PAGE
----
Campaigners have written to the chair of the Public Accounts Committee (PAC) calling for an audit of the Government’s South East Flexible Ticketing programme (SEFT).
It follows the publication of a letter from rail minister Claire Perry to the Rail Delivery Group, which Campaign for Better Transport (CBT) says confirms ‘the demise’ of SEFT.
In the letter, Ms Perry said the time had come for future innovation to be ‘led by the private sector’ and for the rail industry to ‘set out what it will do to deliver a real step change in smart ticketing’.
Too light a touch? Has government passed the buck?
However, the Department for Transport’s (DfT) new Single Departmental Plan 2015 to 2020 says ‘we will roll out the South East Flexible Ticketing programme’.
Earlier this month, CBT called on ministers to ‘come clean’ about the programme, after transport secretary Patrick McLoughlin failed to deny it has been abandoned.
CBT has written to Meg Hillier MP, chair of the PAC, asking for scrutiny of the £37m DfT has spent on the programme.
Its chief executive, Stephen Joseph, said: ‘The Government must answer some very important questions on how the introduction of smart ticketing on rail across the South East has gone so badly wrong and how £37m of public money has been spent on the South East Flexible Ticketing Programme with very little to show for it.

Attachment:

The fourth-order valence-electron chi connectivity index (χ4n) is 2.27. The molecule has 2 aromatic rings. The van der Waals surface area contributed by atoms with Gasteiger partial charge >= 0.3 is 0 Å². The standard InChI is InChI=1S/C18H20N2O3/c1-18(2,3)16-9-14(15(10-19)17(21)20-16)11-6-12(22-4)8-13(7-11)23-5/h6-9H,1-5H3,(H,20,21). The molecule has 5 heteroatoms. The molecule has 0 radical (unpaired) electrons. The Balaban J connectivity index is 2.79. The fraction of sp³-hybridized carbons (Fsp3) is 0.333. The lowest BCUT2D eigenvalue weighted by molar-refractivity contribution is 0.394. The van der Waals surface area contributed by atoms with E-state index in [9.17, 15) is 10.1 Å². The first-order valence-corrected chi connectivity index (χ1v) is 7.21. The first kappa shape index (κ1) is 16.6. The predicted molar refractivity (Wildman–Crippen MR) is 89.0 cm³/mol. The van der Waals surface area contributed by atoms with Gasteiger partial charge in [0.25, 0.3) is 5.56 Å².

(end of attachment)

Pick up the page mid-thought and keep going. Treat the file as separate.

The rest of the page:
‘SEFT was meant to pilot new technology which could enable simpler ticketing across services, but the Government has decided it's too difficult and is just passing the buck onto the train operators. What we need to see is a national strategy to deliver ticketing and fares that will allow for seamless travel across all operators with flexibility for part-time workers, not just in the South East but across the whole country.'
He added: ‘Passengers need to know what has actually been delivered for the millions of pounds of taxpayers' money that has already been spent on this debacle.’
In her letter, Ms Perry said the DfT’s investment had helped smart ticketing technology to mature and industry expertise to grow and had enabled operators to put in place smart ticketing schemes that interoperate with each other.
The PAC has been approached for a comment.